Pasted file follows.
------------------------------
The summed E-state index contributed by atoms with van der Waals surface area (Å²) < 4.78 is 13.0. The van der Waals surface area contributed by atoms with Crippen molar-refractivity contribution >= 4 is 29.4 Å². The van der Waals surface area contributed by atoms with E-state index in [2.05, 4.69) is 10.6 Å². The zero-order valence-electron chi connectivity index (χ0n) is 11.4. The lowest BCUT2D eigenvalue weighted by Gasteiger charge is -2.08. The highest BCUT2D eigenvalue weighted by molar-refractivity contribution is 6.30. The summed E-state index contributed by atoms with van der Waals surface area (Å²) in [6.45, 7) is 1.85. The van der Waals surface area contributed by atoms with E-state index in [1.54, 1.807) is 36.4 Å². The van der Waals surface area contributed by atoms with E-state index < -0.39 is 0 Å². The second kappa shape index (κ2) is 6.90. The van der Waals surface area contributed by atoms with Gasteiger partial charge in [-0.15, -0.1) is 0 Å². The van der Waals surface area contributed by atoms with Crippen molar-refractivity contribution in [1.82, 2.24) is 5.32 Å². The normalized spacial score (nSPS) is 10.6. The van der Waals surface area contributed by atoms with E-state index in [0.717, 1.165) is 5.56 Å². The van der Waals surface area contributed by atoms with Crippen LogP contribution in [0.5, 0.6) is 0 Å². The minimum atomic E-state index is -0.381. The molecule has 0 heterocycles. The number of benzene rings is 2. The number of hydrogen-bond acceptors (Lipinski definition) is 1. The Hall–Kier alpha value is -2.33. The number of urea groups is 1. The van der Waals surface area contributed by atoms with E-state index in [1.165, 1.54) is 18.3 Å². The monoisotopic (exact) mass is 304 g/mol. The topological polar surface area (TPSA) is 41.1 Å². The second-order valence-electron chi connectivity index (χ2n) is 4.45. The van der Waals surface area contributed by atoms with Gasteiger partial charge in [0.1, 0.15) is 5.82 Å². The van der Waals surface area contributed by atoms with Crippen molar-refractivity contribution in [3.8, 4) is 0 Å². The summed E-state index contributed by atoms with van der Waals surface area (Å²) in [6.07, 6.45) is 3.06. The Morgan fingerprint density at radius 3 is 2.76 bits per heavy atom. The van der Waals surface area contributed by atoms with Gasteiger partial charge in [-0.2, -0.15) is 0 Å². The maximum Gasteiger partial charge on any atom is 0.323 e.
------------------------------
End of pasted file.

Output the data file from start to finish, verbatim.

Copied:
The summed E-state index contributed by atoms with van der Waals surface area (Å²) < 4.78 is 13.0. The van der Waals surface area contributed by atoms with Crippen molar-refractivity contribution >= 4 is 29.4 Å². The van der Waals surface area contributed by atoms with E-state index in [2.05, 4.69) is 10.6 Å². The zero-order valence-electron chi connectivity index (χ0n) is 11.4. The lowest BCUT2D eigenvalue weighted by Gasteiger charge is -2.08. The highest BCUT2D eigenvalue weighted by molar-refractivity contribution is 6.30. The summed E-state index contributed by atoms with van der Waals surface area (Å²) in [6.45, 7) is 1.85. The van der Waals surface area contributed by atoms with E-state index in [1.54, 1.807) is 36.4 Å². The van der Waals surface area contributed by atoms with E-state index < -0.39 is 0 Å². The second kappa shape index (κ2) is 6.90. The van der Waals surface area contributed by atoms with Gasteiger partial charge in [-0.15, -0.1) is 0 Å². The van der Waals surface area contributed by atoms with Crippen molar-refractivity contribution in [1.82, 2.24) is 5.32 Å². The normalized spacial score (nSPS) is 10.6. The van der Waals surface area contributed by atoms with E-state index in [0.717, 1.165) is 5.56 Å². The van der Waals surface area contributed by atoms with Crippen LogP contribution in [0.5, 0.6) is 0 Å². The minimum atomic E-state index is -0.381. The molecule has 0 heterocycles. The number of benzene rings is 2. The number of hydrogen-bond acceptors (Lipinski definition) is 1. The Hall–Kier alpha value is -2.33. The number of urea groups is 1. The van der Waals surface area contributed by atoms with E-state index in [1.165, 1.54) is 18.3 Å². The monoisotopic (exact) mass is 304 g/mol. The topological polar surface area (TPSA) is 41.1 Å². The second-order valence-electron chi connectivity index (χ2n) is 4.45. The van der Waals surface area contributed by atoms with Gasteiger partial charge in [0.1, 0.15) is 5.82 Å². The van der Waals surface area contributed by atoms with Crippen molar-refractivity contribution in [3.8, 4) is 0 Å². The summed E-state index contributed by atoms with van der Waals surface area (Å²) in [6.07, 6.45) is 3.06. The Morgan fingerprint density at radius 3 is 2.76 bits per heavy atom. The van der Waals surface area contributed by atoms with Gasteiger partial charge in [-0.2, -0.15) is 0 Å². The maximum Gasteiger partial charge on any atom is 0.323 e.